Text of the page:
Bent - Short for "recumbent."  A bike that's built close to the ground for less wind resistance, and lower center of gravity.

Bicycle Trailer - A device which follows behind a bicycle to carry cargo or children. See "Trailer" for more details.

See also: Make money building bicycle trailers.

Bike Stand - Synonyms : workstand, repair stand.

Blowout - You'll know a blowout when you hear one! There are two versions. The most common occurs at gas stations, where inexperienced bicyclists fill their tires with much more air pressure than the tires are designed to hold (don't trust those inflation systems which have a box on a post and a crank which you turn to dial the pressure you want), or fill tires which are not mounted correctly. The other variety occurs when you hit a stone, curb, or large puncturing object which damages the tire in a big way. 

If the blowout has broken the steel cables within the edges of the tire (called "the bead") then there's nothing you can do other than replace the tire. If a small tear has been made in the tire, you can sometimes reinforce it by laying a bit of denim or similar material between the inner tube and the tire. This will keep the inner tube from expanding through the hole and blowing out again.

How-To: Fix a flat tire

BMX - Bicycle Motocross. 1. A form of competition patterned after off-road motorcycle competition called "motocross." BMX has taken on a life of its own far beyond motorcycle motocross. Most participants are children or teenagers. Larger kids and adults may use 24" wheels, but most competitors use 20" wheels. The BMX bicycle has fat tires, heavy-duty yet lightweight parts, and caliper or cantilever brakes and a single-speed freewheel. 2. A bicycle patterned after BMX racing bikes. Although they look similar to actual BMX racing bikes, most BMX bicycles never see competition except between brother and sister out in the driveway or backyard. Freestyle bikes (which see) are similar in appearance and made from many components that are interchangeable with BMX bikes, but are used for trick riding.

Bolt - A metal rod with threads that screw into a nut. Technically, if it screws into anything other than a nut, then it is called a "screw," but "bolt" and "screw" are generally used interchangeably. Bolts and nuts often trap two parts between them, such as a toeclip and a pedal. When used on bicycles, they usually have some system to keep them tightly together in a vibrating environment, such as lockwashers, or nylon friction-causing inserts.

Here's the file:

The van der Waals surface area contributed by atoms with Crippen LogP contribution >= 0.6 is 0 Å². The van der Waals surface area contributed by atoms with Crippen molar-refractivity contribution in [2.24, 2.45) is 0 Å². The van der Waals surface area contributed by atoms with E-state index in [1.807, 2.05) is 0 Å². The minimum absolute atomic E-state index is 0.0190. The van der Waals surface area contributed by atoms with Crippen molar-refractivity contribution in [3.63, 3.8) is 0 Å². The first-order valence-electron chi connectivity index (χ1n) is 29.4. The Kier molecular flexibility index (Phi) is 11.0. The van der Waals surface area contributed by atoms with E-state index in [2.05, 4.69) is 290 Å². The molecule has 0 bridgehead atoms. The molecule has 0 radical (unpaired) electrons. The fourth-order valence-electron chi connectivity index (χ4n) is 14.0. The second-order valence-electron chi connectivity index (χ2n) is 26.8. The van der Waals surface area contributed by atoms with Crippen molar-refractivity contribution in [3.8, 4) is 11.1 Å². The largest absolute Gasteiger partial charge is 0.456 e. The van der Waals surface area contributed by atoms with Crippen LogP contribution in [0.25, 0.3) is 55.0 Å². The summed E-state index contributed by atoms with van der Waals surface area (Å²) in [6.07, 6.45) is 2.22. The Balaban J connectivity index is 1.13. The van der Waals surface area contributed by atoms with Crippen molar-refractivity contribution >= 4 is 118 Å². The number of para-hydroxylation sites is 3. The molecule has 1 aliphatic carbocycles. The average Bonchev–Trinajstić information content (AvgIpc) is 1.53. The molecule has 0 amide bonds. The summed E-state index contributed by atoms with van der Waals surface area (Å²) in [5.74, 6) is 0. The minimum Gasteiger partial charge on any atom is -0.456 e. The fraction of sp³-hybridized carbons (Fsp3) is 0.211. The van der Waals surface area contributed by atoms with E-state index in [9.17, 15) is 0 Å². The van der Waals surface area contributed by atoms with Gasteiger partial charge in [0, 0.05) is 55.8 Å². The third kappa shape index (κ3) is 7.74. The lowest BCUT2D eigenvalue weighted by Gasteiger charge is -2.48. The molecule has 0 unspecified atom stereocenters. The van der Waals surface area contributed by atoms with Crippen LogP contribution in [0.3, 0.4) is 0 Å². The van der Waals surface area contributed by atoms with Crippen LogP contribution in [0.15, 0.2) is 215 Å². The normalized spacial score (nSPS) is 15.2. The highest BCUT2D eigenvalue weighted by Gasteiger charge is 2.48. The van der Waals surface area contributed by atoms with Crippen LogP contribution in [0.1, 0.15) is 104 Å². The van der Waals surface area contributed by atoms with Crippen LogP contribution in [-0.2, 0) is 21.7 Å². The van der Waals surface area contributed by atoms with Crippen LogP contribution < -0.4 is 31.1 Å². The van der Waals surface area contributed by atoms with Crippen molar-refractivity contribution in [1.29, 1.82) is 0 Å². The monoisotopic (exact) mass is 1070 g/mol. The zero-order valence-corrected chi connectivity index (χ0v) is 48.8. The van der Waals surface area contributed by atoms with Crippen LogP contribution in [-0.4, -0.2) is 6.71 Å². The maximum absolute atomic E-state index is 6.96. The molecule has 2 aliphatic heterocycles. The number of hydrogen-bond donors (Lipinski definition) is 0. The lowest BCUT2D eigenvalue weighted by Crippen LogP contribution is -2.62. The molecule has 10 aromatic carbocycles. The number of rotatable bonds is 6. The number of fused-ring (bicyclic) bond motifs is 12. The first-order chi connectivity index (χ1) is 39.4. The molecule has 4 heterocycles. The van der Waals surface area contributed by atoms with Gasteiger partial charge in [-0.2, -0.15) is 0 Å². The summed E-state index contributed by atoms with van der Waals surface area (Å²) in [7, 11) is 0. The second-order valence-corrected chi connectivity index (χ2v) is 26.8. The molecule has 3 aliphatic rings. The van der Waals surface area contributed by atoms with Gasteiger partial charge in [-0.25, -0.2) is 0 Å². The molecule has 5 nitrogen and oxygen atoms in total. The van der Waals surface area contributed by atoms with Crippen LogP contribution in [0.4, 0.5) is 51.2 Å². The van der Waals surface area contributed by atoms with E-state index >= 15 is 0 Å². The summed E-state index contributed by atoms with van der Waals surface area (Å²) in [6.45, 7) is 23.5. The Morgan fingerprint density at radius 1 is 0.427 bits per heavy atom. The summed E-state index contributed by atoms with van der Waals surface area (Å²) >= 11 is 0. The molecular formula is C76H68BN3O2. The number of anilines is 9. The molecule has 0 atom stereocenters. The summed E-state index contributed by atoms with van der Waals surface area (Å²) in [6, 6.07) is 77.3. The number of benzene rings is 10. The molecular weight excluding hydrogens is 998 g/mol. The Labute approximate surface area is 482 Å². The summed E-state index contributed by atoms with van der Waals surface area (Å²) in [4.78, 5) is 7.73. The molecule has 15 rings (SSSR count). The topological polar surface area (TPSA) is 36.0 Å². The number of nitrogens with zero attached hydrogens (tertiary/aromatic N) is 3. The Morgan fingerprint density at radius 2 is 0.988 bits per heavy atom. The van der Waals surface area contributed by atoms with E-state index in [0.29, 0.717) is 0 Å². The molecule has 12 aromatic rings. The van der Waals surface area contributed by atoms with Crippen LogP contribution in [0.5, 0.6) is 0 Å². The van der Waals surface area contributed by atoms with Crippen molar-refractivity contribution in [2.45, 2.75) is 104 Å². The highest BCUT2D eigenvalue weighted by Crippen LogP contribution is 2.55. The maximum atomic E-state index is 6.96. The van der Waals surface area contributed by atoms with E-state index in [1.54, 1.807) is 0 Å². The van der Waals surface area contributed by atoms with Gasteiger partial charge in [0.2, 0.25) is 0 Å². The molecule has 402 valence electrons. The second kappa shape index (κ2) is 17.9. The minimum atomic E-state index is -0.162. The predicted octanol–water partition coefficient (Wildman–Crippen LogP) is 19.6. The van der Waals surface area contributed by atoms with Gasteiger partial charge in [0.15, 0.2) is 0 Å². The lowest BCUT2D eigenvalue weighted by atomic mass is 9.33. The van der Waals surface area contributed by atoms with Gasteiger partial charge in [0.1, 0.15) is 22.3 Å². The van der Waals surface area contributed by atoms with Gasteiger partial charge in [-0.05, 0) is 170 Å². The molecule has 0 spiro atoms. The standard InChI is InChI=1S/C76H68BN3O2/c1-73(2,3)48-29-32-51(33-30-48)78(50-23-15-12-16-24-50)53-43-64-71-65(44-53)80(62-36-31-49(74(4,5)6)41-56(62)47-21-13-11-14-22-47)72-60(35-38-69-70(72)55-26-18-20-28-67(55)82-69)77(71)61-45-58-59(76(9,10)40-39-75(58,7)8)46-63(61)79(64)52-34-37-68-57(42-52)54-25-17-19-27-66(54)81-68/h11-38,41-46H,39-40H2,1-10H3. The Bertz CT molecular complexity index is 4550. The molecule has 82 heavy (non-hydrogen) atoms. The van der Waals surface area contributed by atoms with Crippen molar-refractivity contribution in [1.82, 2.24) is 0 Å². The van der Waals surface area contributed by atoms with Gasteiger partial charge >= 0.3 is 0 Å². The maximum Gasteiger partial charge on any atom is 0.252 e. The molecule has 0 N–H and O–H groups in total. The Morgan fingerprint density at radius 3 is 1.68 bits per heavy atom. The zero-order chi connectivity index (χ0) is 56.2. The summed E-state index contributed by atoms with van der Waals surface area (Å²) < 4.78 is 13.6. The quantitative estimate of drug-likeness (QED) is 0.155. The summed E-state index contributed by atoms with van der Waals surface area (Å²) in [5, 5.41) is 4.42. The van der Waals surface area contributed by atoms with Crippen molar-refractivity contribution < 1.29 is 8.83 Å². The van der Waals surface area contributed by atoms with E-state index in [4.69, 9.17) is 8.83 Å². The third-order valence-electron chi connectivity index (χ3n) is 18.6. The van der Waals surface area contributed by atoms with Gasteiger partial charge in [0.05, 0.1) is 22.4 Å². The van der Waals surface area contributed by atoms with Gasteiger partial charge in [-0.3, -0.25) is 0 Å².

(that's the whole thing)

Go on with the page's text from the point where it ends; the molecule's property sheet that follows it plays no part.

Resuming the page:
Boneshaker - Synonyms: penny-farthing, ordinary.

Bottom bracket - The part of the bicycle frame which houses the crank bearing assembly; the bearing set in which the cranks rotate; Synonym: bottom bracket housing; bottom bracket bearings; bottom bracket set.

Bottom bracket housing - The part of the bicycle frame that houses the crank bearing assembly which is called the "bottom bracket set." 

Bottom bracket set - The bearings, axle (called "spindle") and related hardware between the cranks in the bottom bracket housing.

Bottom bracket spindle - The axle upon which the cranks are mounted.

Box-end wrenches - Wrenches that have a ring with six or twelve points. The ring fits securely around a nut or bolt to turn it. Box end wrenches are slower to use than open-end wrenches, and cannot work where you have less than full access to the nut or bolt, but are more secure, and therefore good for use with tight nuts or bolts. See also Combination wrenches, Open-end wrenches, Socket sets.

Brake - A component of a bicycle designed for stopping. There are three types, caliper brakes, which rub small pads against the wheel rims to stop, and hub brakes, which operate in or near the center of the bicycle wheels. The hub brakes are further divided into disk and internal brakes. Most of the internal brakes are coaster brakes that you turn the pedals backward a little bit to actuate. Hub brakes are known for more reliable stopping in wet weather. Coaster brakes are very low-maintenance and reliable. Caliper brakes tend to weigh less, and do not put as much stress on the spokes. 

How-to: Service brakes

Brake arm - By pedaling backward about an eighth-turn of the pedals, a coaster brake can stop a bicycle's rear wheel easily. The torque developed at the hub is tremendous. Normally, that torque would spin the coaster brake's axle within the dropouts - not a desirable condition because it can damage the bike frame, or wreck the hub bearing adjustment. Therefore, to counteract the force, a steel arm comes out of the left side of the coaster brake, and is fastened to the chainstay a few inches away. This is the brake arm. Synonym: Reaction arm.

See also: Coaster brake

Brake arm strap - A metal bracket which ties the brake arm of a coaster brake to the chainstay. Some start out as a flat strap of sheet steel. You bend the brake arm strap around the chainstay, and then install a bolt, lockwasher and nut through holes in the brake arm strap and the brake arm.